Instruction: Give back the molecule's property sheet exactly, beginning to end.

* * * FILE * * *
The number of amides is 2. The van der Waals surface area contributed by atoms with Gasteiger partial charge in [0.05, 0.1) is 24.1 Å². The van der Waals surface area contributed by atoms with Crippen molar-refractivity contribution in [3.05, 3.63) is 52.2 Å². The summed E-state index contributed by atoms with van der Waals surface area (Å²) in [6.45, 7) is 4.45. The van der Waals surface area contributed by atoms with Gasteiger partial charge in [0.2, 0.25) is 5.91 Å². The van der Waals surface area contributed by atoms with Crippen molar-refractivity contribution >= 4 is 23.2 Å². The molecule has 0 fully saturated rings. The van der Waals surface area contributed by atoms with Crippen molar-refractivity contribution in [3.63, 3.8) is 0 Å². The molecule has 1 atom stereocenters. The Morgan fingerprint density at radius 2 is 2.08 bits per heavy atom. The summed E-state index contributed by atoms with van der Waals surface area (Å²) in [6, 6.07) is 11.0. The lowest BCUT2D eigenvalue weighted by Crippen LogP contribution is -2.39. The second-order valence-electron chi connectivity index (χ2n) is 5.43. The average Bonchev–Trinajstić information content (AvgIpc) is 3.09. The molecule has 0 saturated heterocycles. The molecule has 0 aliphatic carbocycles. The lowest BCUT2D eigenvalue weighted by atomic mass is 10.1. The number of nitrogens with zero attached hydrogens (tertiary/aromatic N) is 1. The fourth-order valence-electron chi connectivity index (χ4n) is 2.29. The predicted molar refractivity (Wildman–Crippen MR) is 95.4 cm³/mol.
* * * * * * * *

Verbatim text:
The number of amides is 2. The van der Waals surface area contributed by atoms with Gasteiger partial charge in [0.05, 0.1) is 24.1 Å². The van der Waals surface area contributed by atoms with Crippen molar-refractivity contribution in [3.05, 3.63) is 52.2 Å². The summed E-state index contributed by atoms with van der Waals surface area (Å²) in [6.45, 7) is 4.45. The van der Waals surface area contributed by atoms with Gasteiger partial charge in [0.2, 0.25) is 5.91 Å². The van der Waals surface area contributed by atoms with Crippen molar-refractivity contribution >= 4 is 23.2 Å². The molecule has 0 fully saturated rings. The van der Waals surface area contributed by atoms with Crippen molar-refractivity contribution in [3.63, 3.8) is 0 Å². The molecule has 1 atom stereocenters. The Morgan fingerprint density at radius 2 is 2.08 bits per heavy atom. The summed E-state index contributed by atoms with van der Waals surface area (Å²) in [6, 6.07) is 11.0. The lowest BCUT2D eigenvalue weighted by Crippen LogP contribution is -2.39. The second-order valence-electron chi connectivity index (χ2n) is 5.43. The average Bonchev–Trinajstić information content (AvgIpc) is 3.09. The molecule has 0 saturated heterocycles. The molecule has 0 aliphatic carbocycles. The lowest BCUT2D eigenvalue weighted by atomic mass is 10.1. The number of nitrogens with zero attached hydrogens (tertiary/aromatic N) is 1. The fourth-order valence-electron chi connectivity index (χ4n) is 2.29. The predicted molar refractivity (Wildman–Crippen MR) is 95.4 cm³/mol.